The Summer of Hamlet

I have been working hard on my life story. I’m up to 2003, the year our oldest son went off to college.  The summer before he left, my friends and I sewed Scottish outfits for ourselves and our kids, and we went to the Scottish Highland concert. We had our annual Mad Hatter’s Un-Birthday Party, with prizes for the best hats and the best original poetry. We spent a lot of time at the beach and in our friends’ pools. We watched movies, read books, went out to eat, and visited with family and friends.

However, my fondest memory of that summer was when I gathered up some of the neighborhood children, and we made a movie of Shakespeare’s play, Hamlet.  Danny was the cameraman, Sammy was the film editor, I was the director, and everyone else played a part in Hamlet. While Michelle and Jimmy had swimming lessons, I sat in the bleachers with a copy of Hamlet and reworked the dialogue and scenes so that young children could play the various parts. We designed scenery, costumes and props out of what we had at the house. The handles of the fireplace tools became the swords. Bowls became helmets. I simplified the dialogue for most of the children, wrote the words for each section of each scene onto a big whiteboard, and they practiced. Laura, who played Hamlet, could handle the original script, so she had the most words. She was very serious and did a wonderful job as the star of the show. Michelle was Ophelia and did a marvelous job at her part, especially in her death scene when she floated in the neighbor’s pool, wearing a long dress and clutching flowers. Jimmy was Polonius, her father, with a long robe, beard and hat. Kei was the dramatic, beautiful Queen Gertrude; Kate was the wicked King Claudius as well as faithful Horatio. Charlie played a guard, Fortinbras, Voldemand, and other characters as needed. Kyle was a guard, sailor, player, and messenger. Drex was Laertes. Liesl was the Ghost King, with a long white beard, draped in a sheet. Gabriella and Glorianna played the dashing duo, Rosencrantz and Guildenstern, as well as other parts. Michelle and Victoria were the gravediggers, and Victoria also played Osric. Sandy put on a puppet show, dramatizing the player’s skit. We designed a graveyard in the back yard complete with tombstones, crosses, and a skull. Most of the play was filmed in the family room or out in the yard, in spite of interference by the dog and the noisy jets that passed overhead.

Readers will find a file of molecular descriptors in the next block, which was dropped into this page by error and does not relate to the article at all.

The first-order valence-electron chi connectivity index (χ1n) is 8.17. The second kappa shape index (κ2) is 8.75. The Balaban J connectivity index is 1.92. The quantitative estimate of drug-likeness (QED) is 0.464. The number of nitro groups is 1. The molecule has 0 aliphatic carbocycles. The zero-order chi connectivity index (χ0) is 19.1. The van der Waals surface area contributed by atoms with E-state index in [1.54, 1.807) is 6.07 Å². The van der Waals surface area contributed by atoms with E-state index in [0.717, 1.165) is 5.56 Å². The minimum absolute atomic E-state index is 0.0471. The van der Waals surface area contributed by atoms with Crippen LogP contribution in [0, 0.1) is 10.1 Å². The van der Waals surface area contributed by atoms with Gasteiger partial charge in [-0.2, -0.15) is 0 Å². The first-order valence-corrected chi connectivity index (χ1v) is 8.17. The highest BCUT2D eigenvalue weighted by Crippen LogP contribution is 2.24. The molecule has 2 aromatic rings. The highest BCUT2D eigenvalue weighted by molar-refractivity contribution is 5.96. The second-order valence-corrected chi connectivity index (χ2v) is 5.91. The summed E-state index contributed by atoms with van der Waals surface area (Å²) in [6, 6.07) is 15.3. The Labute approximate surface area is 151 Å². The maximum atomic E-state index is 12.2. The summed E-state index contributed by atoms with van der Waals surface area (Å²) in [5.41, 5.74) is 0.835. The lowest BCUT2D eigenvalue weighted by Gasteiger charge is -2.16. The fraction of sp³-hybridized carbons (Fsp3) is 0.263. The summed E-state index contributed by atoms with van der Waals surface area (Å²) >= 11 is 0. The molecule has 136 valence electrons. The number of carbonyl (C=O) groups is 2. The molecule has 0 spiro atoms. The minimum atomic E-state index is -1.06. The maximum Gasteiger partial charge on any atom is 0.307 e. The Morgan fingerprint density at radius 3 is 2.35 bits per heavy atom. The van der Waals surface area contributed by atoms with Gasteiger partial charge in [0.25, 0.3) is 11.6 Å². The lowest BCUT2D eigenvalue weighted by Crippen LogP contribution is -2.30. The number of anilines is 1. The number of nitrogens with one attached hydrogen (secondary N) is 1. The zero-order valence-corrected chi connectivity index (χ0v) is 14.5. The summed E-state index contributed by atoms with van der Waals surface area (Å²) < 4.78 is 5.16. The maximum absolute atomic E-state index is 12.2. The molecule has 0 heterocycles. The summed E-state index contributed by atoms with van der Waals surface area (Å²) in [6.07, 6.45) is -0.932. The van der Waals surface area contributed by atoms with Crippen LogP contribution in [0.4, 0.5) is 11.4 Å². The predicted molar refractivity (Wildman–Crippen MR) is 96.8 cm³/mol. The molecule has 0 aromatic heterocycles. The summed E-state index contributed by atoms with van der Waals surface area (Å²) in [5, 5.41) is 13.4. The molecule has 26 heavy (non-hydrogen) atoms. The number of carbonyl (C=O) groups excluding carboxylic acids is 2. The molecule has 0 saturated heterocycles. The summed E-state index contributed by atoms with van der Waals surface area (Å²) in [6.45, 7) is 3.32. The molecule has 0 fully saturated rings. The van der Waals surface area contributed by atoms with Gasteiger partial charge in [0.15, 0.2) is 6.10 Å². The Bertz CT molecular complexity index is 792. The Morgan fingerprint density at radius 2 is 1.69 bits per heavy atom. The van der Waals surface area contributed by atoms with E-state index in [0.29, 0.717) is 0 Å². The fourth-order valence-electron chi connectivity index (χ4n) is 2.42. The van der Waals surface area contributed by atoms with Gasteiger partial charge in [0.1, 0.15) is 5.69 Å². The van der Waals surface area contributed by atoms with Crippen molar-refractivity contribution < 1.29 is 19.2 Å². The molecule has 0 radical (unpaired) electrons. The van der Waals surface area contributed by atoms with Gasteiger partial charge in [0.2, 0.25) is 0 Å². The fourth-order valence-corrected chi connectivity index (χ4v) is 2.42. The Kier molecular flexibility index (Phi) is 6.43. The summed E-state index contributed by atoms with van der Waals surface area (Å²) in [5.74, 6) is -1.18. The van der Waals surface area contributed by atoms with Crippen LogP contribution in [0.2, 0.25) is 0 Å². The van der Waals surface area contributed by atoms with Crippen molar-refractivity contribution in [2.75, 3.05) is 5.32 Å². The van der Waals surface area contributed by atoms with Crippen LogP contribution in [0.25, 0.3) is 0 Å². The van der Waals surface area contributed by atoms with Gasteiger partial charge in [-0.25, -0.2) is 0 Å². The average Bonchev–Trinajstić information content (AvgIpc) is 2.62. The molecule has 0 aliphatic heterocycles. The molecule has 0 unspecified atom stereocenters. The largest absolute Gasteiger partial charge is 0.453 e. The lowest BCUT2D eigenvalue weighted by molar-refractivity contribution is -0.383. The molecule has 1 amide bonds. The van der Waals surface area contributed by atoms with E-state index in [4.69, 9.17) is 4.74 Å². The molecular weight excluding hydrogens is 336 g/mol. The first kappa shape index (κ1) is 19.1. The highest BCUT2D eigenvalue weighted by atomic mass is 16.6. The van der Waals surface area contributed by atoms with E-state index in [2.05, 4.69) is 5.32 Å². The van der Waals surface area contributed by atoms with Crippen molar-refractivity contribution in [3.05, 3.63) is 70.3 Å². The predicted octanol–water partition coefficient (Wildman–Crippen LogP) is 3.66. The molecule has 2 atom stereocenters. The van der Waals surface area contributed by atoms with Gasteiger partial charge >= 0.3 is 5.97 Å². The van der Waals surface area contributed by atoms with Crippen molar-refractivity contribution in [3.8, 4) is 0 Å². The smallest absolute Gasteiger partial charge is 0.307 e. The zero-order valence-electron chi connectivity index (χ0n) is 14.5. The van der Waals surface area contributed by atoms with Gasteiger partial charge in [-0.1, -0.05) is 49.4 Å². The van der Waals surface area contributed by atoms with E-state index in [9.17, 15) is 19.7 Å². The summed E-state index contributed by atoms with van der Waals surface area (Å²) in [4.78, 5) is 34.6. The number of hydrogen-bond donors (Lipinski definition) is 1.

All the children were so excited about the play. They came over every day, eager to work on it. I served snacks and sandwiches when mealtimes hit. I had never had so much fun in my life. The house was a mess, with costumes and props piled everywhere, but we were having a blast.

When we had finished filming, Sammy took all the scenes on the video camera, transferred it to his computer, and edited it, making it all one movie, complete with a title page, dramatic background music, and credits.

My sister, Beryl, came down to visit the weekend we showed the film at our version of the “Academy Awards.” For the Oscar awards, Beryl and I took some plastic bowling pins, spray-painted them gold, drew piggy faces on them, and called them the “HAM-let” Awards. We sent out invitations to all the parents and families of the children who had been in the movie. Then the big night came, and we gathered across the street at my friend Sandy’s house. She handed out brown paper bags of popcorn as everyone squeezed into her family room. Sammy set up the TV and computer, the lights were turned off, and he started the movie.

I’ve never laughed so hard in my life. As far as movie quality goes, it was terrible. As far as creativity, ingenuity, gaining an appreciation for Shakespeare, growing friendships, and just plain old having fun goes, it was amazing. The children all loved seeing themselves on the screen. They had put a huge amount of effort into the play, and now they saw the whole story from beginning to end. I think they were proud and excited for what we had created. I know I was. When the film ended, everyone clapped and cheered. Then I gave out the HAM-let awards to all the actors, and to our cameraman and editor.

Sammy made a couple of video copies of the movie for me, and I eventually made one into a DVD to keep. Sammy took off to college, the other kids went back to school, and life went on. It was a lot quieter at home, and I missed the fun we’d had.

I’ve always loved children, and I’ve had an abiding interest in teaching. I taught school for three years in public schools and two years at a private school. Because I had a difficult time with discipline in the classroom, I’d always considered myself a failure at teaching. However, as I’ve read through my old journals, I’ve come to realize that I have done a lot of successful teaching over the years — in Primary children’s classes on Sundays, as a Cub Scout leader, as a parent volunteer teaching art in my children’s classes, as a storyteller and mother to my children, and once as a one-time film director of Hamlet.

I will never forget that summer — the time we put on Hamlet. It remains one of my fondest and happiest memories.

1 thought on “The Summer of Hamlet”

  1. Carol, This is a wonderful post. Such great memories for you and your kids to have! What a wonderful summer!!!! I love you. Kathy P.S. You are such a good writer. Your writing felt like I was there. Thanks.


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